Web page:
Venezuelan National Assembly Minority Leader Diosdado Cabello, the socialist party’s second-in-command and a longtime force within the national left, has filed a lawsuit against the Wall Street Journal for publishing reports revealing Cabello’s role as a major transcontinental drug trafficker.
In January 2015, Wall Street Journal — along with other international outlets like Spain’s ABC newspaper — published declarations by Hugo Chávez’s security chief Leamsy Salazar alleging that he had personal knowledge of Cabello’s activities as the head of the Cartel de los Soles, a cocaine trafficking operation that distributed drugs throughout the Western Hemisphere. The Cartel de los Soles is thus named because it is run by major figures in the Venezuelan military, who wear sun badges on their uniforms. Before the unprecedented victory of an anti-socialist coalition in legislative elections in December, Cabello, a soldier, was first in line to succeed president Nicolás Maduro president of the National Assembly.
Cabello’s lawsuit, filed in New York, alleges that the reports “caused, and continue to cause, enormous damage to Mr. Cabello’s reputation and good name, both personally and in his capacity as a key member of Venezuela’s National Assembly.”
Following the Wall Street Journal‘s report, the newspaper cited twelve different sources in the United States government stating they were aware of American investigations into Cabello’s alleged drug smuggling activities. The newspaper is not, however, the first or last place where such accusations have arisen. Former Assistant Secretary of State for Western Hemisphere Affairs under George W. Bush, Roger Noriega, said in an interview four months later that the American government had evidence that Cabello had funneled drug money into Maduro’s presidential campaign, which many speculated at the time had committed election fraud and illegally stripped opposition candidate Henrique Capriles Radonski of the title of head of state. Noriega added that he did not believe Maduro participated in the drug activities, though he benefitted from them and did nothing to stop them.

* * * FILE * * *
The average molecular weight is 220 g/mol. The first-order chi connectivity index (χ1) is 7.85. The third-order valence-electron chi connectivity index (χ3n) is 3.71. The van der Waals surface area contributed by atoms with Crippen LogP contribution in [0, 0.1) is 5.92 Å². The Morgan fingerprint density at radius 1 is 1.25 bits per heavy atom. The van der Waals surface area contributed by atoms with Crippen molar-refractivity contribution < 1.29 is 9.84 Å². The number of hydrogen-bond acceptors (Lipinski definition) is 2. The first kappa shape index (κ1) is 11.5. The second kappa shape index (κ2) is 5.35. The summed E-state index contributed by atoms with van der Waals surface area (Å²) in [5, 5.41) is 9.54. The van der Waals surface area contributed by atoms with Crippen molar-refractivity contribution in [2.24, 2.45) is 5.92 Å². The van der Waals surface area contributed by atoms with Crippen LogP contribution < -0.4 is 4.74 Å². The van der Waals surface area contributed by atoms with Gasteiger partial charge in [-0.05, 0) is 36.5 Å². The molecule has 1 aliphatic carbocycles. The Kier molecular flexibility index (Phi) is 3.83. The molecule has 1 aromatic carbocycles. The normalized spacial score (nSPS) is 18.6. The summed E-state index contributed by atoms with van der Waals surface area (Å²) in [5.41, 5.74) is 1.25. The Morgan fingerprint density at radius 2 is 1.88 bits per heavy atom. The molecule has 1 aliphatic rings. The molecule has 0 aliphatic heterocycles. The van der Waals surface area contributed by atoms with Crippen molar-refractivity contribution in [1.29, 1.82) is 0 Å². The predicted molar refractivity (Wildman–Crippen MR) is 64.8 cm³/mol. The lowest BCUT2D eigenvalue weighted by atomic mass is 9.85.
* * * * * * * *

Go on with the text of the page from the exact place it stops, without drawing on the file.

In February 2016, a former Colombian drug lord revealed in an interview that he had evidence linking Cabello to major cocaine trafficking. Javier Cardona Ramírez, who has long been retired from the trade, claimed that Cabello is a figure of such power in the drug world comparable to Mexico’s Joaquín “El Chapo” Guzmán and by far “Venezuela’s biggest drug trafficker.” Ramírez accused Cabello of shipping cocaine to al-Qaeda and Islamic State jihadists in Africa.
Notably, Cabello was the first name to come up in the arrest of Francisco Flores de Freitas and Efrain Antonio Campo Flores, President Maduro’s nephews. Both are facing charges of attempting to smuggle 800 kilograms of cocaine into the United States. Upon their arrest, they initially claimed the drugs belonged to Cabello.
Cabello has become the public face of a challenge to an opposition-led drive for a recall election against Maduro. Earlier this week, he called for all public employees who are found to have signed a recall petition against Maduro to be fired. “If in any firm we find, for example, the director of a group [who signed], he has to go, he can’t stay in that charge, because how are they going to be able to play that role and sign against Maduro?” he said during his state television program.
The opposition says it has accumulated over one million signatures in a drive to get Maduro back on a ballot. If those votes are ratified, the opposition must collect the signatures of 20 percent of the voting eligible population of Venezuela, about four million votes, according to Capriles Radonski who is leading the drive.